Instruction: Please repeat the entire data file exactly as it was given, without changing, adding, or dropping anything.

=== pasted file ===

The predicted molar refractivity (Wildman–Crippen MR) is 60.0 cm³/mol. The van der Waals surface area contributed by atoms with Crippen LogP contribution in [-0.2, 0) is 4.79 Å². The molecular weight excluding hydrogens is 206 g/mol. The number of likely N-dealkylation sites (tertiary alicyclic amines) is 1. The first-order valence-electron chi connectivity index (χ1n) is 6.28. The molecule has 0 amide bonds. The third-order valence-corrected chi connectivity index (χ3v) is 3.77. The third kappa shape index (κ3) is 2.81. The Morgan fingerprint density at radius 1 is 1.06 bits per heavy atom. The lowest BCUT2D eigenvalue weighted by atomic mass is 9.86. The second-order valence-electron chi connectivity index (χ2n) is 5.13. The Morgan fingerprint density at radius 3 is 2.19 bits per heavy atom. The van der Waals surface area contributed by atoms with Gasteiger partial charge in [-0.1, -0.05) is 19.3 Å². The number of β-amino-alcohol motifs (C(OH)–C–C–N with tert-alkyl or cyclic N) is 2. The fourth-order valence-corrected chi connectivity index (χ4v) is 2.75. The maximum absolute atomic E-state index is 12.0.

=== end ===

The predicted molar refractivity (Wildman–Crippen MR) is 60.0 cm³/mol. The van der Waals surface area contributed by atoms with Crippen LogP contribution in [-0.2, 0) is 4.79 Å². The molecular weight excluding hydrogens is 206 g/mol. The number of likely N-dealkylation sites (tertiary alicyclic amines) is 1. The first-order valence-electron chi connectivity index (χ1n) is 6.28. The molecule has 0 amide bonds. The third-order valence-corrected chi connectivity index (χ3v) is 3.77. The third kappa shape index (κ3) is 2.81. The Morgan fingerprint density at radius 1 is 1.06 bits per heavy atom. The lowest BCUT2D eigenvalue weighted by atomic mass is 9.86. The second-order valence-electron chi connectivity index (χ2n) is 5.13. The Morgan fingerprint density at radius 3 is 2.19 bits per heavy atom. The van der Waals surface area contributed by atoms with Gasteiger partial charge in [-0.1, -0.05) is 19.3 Å². The number of β-amino-alcohol motifs (C(OH)–C–C–N with tert-alkyl or cyclic N) is 2. The fourth-order valence-corrected chi connectivity index (χ4v) is 2.75. The maximum absolute atomic E-state index is 12.0.